The holiday in the Caribbean nation of Trinidad and Tobago commemorates the repeal on March 30, 1951, of the 1917 Shouter Prohibition Ordinance that prohibited the activities of the Shouter or Spiritual Baptist faith.
When West African slaves were imported to the American hemisphere, they often clung to many of their traditional religious practices. Sometimes these customs were kept alive in secret, and sometimes by grafting them on to Christian elements. In Catholic countries hybrid folk religions called candomble, orisha or santeria developed. In Protestant countries African ecstatic dancing, prophecy and reception of the Holy Spirit in extravagant ways resembled certain Methodist or Shaker devotions. The Spiritual Baptist sect arose on some British West Indian islands and included “catching” of the Spirit, sanctified shouting, elaborate costumes and wonderfully catchy music.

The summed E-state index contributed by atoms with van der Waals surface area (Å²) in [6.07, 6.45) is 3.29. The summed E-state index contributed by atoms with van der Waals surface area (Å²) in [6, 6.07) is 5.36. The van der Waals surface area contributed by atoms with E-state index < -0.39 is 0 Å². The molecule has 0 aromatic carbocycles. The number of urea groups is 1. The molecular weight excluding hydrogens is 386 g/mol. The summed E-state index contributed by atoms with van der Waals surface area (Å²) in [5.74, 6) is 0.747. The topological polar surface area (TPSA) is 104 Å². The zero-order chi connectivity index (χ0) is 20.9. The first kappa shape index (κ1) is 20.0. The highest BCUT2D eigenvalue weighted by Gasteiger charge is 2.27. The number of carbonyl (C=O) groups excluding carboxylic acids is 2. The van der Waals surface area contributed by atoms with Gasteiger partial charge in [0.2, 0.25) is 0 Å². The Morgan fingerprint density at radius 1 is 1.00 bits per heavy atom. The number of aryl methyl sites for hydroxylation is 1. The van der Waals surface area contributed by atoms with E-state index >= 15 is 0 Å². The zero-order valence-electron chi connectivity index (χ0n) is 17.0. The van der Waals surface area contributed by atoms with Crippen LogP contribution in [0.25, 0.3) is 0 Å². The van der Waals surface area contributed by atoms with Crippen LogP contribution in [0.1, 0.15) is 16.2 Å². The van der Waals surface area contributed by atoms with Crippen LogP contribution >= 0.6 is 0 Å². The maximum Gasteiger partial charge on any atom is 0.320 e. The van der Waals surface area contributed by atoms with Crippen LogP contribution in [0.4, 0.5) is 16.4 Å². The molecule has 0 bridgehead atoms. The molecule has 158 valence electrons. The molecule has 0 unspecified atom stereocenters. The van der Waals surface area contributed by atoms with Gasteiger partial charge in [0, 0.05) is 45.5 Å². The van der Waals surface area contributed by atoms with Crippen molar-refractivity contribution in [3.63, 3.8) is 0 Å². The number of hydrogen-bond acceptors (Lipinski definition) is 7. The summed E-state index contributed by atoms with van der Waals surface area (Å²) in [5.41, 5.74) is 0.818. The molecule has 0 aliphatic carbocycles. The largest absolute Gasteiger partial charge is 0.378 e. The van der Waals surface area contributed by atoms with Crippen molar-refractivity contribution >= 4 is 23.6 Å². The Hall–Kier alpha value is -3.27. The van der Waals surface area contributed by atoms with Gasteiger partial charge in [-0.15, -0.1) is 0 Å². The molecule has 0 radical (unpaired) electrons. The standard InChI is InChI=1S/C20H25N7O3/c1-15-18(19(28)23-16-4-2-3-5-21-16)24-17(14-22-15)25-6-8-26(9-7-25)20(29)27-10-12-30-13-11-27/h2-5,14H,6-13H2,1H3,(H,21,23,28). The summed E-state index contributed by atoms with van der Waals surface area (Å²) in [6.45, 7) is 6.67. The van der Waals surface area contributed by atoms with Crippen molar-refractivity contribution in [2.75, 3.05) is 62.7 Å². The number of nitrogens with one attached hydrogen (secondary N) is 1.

Colonial officials were worried about the potential for unrest in these services and banned them in 1917, saying: “It is not only the inconvenience caused by the noise which they make that has given rise to this legislation, but also the fact that from the information that has been received, the practices which are indulged in are not such as should be tolerated in a well-conducted community”.
The abolition of this act which allowed the sect, whose followers probably number in the hundreds of thousands, to flourish again, is celebrated on this day on Tobago.